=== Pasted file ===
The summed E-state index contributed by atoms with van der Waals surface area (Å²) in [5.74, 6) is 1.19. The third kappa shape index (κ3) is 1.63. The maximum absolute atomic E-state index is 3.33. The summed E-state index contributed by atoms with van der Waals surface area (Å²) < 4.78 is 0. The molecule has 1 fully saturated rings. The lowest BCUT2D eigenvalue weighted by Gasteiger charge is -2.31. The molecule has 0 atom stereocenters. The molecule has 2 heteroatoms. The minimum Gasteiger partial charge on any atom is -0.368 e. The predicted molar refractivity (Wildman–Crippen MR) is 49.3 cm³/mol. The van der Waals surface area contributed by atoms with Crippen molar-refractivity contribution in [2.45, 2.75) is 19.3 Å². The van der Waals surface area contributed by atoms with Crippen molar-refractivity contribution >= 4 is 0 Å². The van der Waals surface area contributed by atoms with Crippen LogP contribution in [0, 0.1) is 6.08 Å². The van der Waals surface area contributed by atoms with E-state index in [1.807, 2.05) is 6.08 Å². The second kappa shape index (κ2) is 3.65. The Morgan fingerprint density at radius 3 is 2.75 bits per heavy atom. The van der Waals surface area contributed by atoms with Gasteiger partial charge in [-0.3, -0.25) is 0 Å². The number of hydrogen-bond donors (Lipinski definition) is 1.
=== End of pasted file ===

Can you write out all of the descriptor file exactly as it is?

The summed E-state index contributed by atoms with van der Waals surface area (Å²) in [5.74, 6) is 1.19. The third kappa shape index (κ3) is 1.63. The maximum absolute atomic E-state index is 3.33. The summed E-state index contributed by atoms with van der Waals surface area (Å²) < 4.78 is 0. The molecule has 1 fully saturated rings. The lowest BCUT2D eigenvalue weighted by Gasteiger charge is -2.31. The molecule has 0 atom stereocenters. The molecule has 2 heteroatoms. The minimum Gasteiger partial charge on any atom is -0.368 e. The predicted molar refractivity (Wildman–Crippen MR) is 49.3 cm³/mol. The van der Waals surface area contributed by atoms with Crippen molar-refractivity contribution in [2.45, 2.75) is 19.3 Å². The van der Waals surface area contributed by atoms with Crippen molar-refractivity contribution >= 4 is 0 Å². The van der Waals surface area contributed by atoms with Crippen LogP contribution in [0, 0.1) is 6.08 Å². The van der Waals surface area contributed by atoms with E-state index in [1.807, 2.05) is 6.08 Å². The second kappa shape index (κ2) is 3.65. The Morgan fingerprint density at radius 3 is 2.75 bits per heavy atom. The van der Waals surface area contributed by atoms with Gasteiger partial charge in [-0.3, -0.25) is 0 Å². The number of hydrogen-bond donors (Lipinski definition) is 1.